Notes on contributors, vi 1 Introduction, 1 Michael D. Geschwind and Caroline Racine Belkoura 2 The multidisciplinary evaluation of the atypical dementia patient, 6 Michael D. Geschwind and Caroline Racine Belkoura 3 Atypical Alzheimer s disease, 17 Sharon J. Sha and Gil D. Rabinovici 4 Vascular cognitive impairment: Diagnosis and treatment, 30 Helena C. Chui and Liliana Ramirez-Gomez 5 Frontotemporal dementia, 49 David C. Perry and Howard J. Rosen 6 Lewy body dementias (DLB/PDD), 64 Carol F. Lippa and Katherine L. Possin 7 Corticobasal degeneration and progressive supranuclear palsy, 77 Suzee E. Lee and Bruce L. Miller 8 Repeat expansion diseases and dementia, 90 Praveen Dayalu, Roger L. Albin and Henry Paulson 9 Prion diseases and rapidly progressive dementias, 103 Leonel T. Takada and Michael D. Geschwind 10 Autoimmune dementias, 123 Andrew McKeon and Sean J. Pittock 11 Toxic and metabolic dementias, 134 Michelle Mattingly, Katie Osborn and Leon Prockop 12 Leukoencephalopathies/leukodystrophies, 150 Gregory M. Pastores and Swati A. Sathe 13 Infectious causes of dementia, 170 Cheryl A. Jay, Emily L. Ho and John Halperin 14 Rheumatologic and other autoimmune dementias, 186 Laura J. Julian and Christopher M. Filley 15 Comprehensive management of the patient with an atypical dementia, 202 Jennifer Merrilees, Cynthia Barton, Amy Kuo and Robin Ketelle Index, 215
Michael Geschwind, MD PhD Dr. Geschwind received his MD and PhD in neuroscience through the National Institutes of Health-sponsored Medical Scientist Training Program at the Albert Einstein College of Medicine in New York. He completed his internship in internal medicine at the University of California, Los Angeles Medical Center, his neurology residency at the Johns Hopkins University School of Medicine in Baltimore and his fellowship in behavioral neurology at the UCSF Memory and Aging Center (MAC). He joined the Memory and Aging Center faculty in 2003 and is an Associate Professor of Neurology. Dr. Geschwind evaluates patients in the MAC new patient clinic and participates in the management and care for these patients in the MAC continuity clinic. He is active in the training of medical students and residents at UCSF. Dr. Geschwind teaches a national course and lectures, both nationally and internationally, on the assessment of rapidly progressive dementias, including human prion diseases. Dr. Geschwind's primary research interest is the assessment and treatment of rapidly progressive dementias, including prion diseases such as Creutzfeldt-Jakob disease (CJD). Dr. Geschwind helped establish an inpatient hospital program for the assessment of rapidly progressive dementias at UCSF, one of the first of its kind in the country. He ran the first ever US treatment study for CJD. He also has an active research interest in cognitive dysfunction in movement disorders, such as Huntington's disease, corticobasal degeneration (CBD), progressive supranuclear palsy (PSP) and other Parkinsonian dementias. Caroline Racine Belkoura, PhD Caroline Racine Belkoura received her BA in Psychology from Boston University, where she completed an honors thesis exploring visual-perceptual deficits in patients with stroke and traumatic brain injury. From 1997-1999 she worked as a research assistant with Dr. Dan Schacter at Harvard University on studies examining false memories in healthy aging. Dr. Racine Belkoura went on to obtain an MA and PhD in Clinical Psychology at Washington University in St. Louis, specializing in Neuropsychology and Aging. Her research at Washington University examined changes in frontal lobe function during healthy aging using both behavioral and neuroimaging methods (e.g., fMRI). She completed her clinical internship in Neuropsychology at Duke University in 2005 and afterward completed a two-year postdoctoral fellowship in Neuropsychology at the UCSF Memory and Aging Center. Since 2009, she has been an Assistant Professor in Neurological Surgery at UCSF. Currently, she evaluates patients with movement disorders who are undergoing workup for deep brain stimulation (DBS), as well as patients who are suspected of having atypical parkinsonian disorders. Her research focuses on cognitive and behavioural changes in the context of Parkinson s disease and related disorders, and how DBS affects cognition and mood.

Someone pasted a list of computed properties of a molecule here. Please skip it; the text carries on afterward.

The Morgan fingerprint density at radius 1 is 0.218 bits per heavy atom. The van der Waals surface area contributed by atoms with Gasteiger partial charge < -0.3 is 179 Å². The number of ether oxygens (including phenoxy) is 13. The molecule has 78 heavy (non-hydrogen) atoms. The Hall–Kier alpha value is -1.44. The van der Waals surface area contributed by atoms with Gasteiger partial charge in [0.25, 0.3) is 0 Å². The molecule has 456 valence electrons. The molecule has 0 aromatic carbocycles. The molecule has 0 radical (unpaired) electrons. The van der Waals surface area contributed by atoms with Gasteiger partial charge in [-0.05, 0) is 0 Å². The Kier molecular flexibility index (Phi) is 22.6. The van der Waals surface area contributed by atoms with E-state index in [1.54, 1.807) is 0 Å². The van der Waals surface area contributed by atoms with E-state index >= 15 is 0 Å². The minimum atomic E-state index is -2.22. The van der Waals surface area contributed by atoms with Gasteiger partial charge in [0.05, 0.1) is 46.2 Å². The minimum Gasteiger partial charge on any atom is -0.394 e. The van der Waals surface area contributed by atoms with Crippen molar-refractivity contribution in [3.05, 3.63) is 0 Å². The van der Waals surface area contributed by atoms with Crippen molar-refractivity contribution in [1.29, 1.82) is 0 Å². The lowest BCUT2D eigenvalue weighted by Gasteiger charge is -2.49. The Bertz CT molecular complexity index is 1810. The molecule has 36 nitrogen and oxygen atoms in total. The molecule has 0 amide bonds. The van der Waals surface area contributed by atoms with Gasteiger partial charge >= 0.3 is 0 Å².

"This deceptively slim volume, looking more like an atlas than a textbook, is actually a thorough, carefully organized, and well-referenced text on atypical dementias. Unlike most multiauthor medical textbooks, this one is divided into discrete chapters on individual syndromes, with overlap only in the general introductory chapter, a chapter on multidisciplinary evaluation, and a concluding chapter on management of patients with all types of atypical dementias. I would recommend the book both as useful background reading and as a ready reference when a neurologist, psychiatrist, or internist encounters a patient with any of the atypical dementias...Overall, the book is a very useful volume to have on hand when questions arise about a patient with cognitive issues, as well as a book to read from cover to cover. As I noted at the outset, the book is exceptionally cohesive, with all chapters similarly outlined and topics skillfully organized, thus minimizing repetition. I have also found several of Dr Geschwind s articles about atypical and rapidly progressive dementing illnesses to be very useful, especially proposing the mnemonic VITAMINS to outline the causes of dementiasto" (Cogn Behav Neurol 29:4 Dec-16)